The collapse of communism has created the opportunity for democracy to spread from Prague to the Baltic and the Black seas. But the alternatives - dictatorship or totalitarian rule - are more in keeping with the traditions of Central and Eastern Europe.
Will people put up with new democracies which are associated with inflation, unemployment, crime and corruption? Or will they return to some form of authoritarian regime? Half a century ago, Winston Churchill predicted that people will accept democracy with all its faults - because it is better than anything else that has ever been tried. To find out if Churchill was right, this book analyses a unique source of evidence about public opinion, the New Democracies Barometer, covering the Czech Republic, Hungary, Slovakia, Poland, Slovenia, Bulgaria, Romania, Belarus and Ukraine.
The authors find that there is widespread popular support for democracy compared to communism, dictatorship and military rule. People who have been denied democratic freedoms value new political rights more highly. Economic concerns are second in importance. If democracy fails, it will be because political elites have abused their power, not because the public does not want democracy.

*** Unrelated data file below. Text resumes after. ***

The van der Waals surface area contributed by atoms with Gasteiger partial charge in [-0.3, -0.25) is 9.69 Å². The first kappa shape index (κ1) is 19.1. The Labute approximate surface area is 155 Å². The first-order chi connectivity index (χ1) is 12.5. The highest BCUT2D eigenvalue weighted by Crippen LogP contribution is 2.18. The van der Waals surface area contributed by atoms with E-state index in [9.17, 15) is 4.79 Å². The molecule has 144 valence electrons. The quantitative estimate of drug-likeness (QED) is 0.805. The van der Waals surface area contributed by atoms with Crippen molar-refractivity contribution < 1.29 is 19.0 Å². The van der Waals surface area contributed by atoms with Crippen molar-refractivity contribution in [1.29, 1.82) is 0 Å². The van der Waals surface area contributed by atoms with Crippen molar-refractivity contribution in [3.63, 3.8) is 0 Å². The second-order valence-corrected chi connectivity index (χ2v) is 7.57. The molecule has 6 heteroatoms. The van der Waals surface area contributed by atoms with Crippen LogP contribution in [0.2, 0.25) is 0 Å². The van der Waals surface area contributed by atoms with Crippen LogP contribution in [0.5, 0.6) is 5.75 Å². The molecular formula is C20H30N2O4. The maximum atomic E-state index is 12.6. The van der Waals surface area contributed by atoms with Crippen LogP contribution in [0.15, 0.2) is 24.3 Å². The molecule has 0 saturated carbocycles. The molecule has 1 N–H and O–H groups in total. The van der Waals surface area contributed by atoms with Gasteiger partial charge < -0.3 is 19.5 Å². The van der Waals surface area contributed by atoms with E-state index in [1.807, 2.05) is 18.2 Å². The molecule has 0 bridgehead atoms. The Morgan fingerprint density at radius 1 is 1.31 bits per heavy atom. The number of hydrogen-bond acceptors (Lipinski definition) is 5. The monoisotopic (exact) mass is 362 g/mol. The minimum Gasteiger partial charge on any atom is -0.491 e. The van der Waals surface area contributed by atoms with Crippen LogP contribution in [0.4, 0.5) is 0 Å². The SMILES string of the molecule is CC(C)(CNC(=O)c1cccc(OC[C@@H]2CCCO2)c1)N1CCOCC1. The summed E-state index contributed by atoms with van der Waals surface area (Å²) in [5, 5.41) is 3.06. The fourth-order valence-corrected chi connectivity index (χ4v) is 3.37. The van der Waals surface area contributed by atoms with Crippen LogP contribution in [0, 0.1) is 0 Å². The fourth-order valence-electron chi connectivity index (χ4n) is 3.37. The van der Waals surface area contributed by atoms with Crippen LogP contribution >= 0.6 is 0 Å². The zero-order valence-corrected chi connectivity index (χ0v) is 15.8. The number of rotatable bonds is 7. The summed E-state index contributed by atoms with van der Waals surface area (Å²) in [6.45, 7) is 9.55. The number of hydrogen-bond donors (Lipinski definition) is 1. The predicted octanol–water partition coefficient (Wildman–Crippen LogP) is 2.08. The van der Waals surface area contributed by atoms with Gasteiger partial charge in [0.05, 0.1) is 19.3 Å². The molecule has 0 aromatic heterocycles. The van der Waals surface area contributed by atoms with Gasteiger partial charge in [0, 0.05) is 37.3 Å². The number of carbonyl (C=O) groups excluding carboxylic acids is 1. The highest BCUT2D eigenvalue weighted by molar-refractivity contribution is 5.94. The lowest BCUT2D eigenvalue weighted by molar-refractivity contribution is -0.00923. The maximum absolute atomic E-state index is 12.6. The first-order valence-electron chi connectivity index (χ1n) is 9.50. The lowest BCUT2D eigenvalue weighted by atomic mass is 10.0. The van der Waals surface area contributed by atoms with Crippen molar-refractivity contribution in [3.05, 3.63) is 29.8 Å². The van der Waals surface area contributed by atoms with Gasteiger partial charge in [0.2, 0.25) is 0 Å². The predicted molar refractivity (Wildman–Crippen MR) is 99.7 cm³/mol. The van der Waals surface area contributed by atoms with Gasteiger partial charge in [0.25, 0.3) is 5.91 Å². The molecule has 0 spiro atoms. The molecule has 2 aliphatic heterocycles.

Looking at post-communist Europe makes us think again about democracy in countries where it is taken for granted. The abrupt transition to democracy in post-communist countries is normal; gradual evolution in the Anglo-American style is the exception to the rule. Complaints in Western countries about democracy being less than ideal reflect confidence that there is no alternative. Post-communist citizens do not have this luxury: they must make the most of what they have.
This important book makes an important contribution to current debates about democratization and democratic theory and to the growing literature on the social and political changes taking place in post-communist societies. It will be of particular interest to students and scholars in politics and sociology.
Richard Rose is Director, Centre for the Study of Public Policy, at the University of Strathclyde. William Mishler is Professor of Political Science, at the University of Arizona. Christian Haerpfer is Scientific Director, at the Paul Lazarsfeld Society, Vienna.
List of tables and figures. Part I: Competing Claims for Popular Support: . 1. Competition between Regimes: A Problem of Supply and Demand. 2. Democracy and Undemocratic Alternatives. 3. Uncertain Dynamics of Democratization. 4. Comparing and Contrasting Post-Communist Societies. Part II: Mass Response to Transformation:. 5. Popular Support for Competing Regimes. 6. Impact of Social Structure Old and New. 7. Political Legacies and Performance. 8. Reacting to Economic Transformation. 9. How Much do Context, Countries and Sequence Matter?. 10. Completing Democracy?. Appendices. References. Index.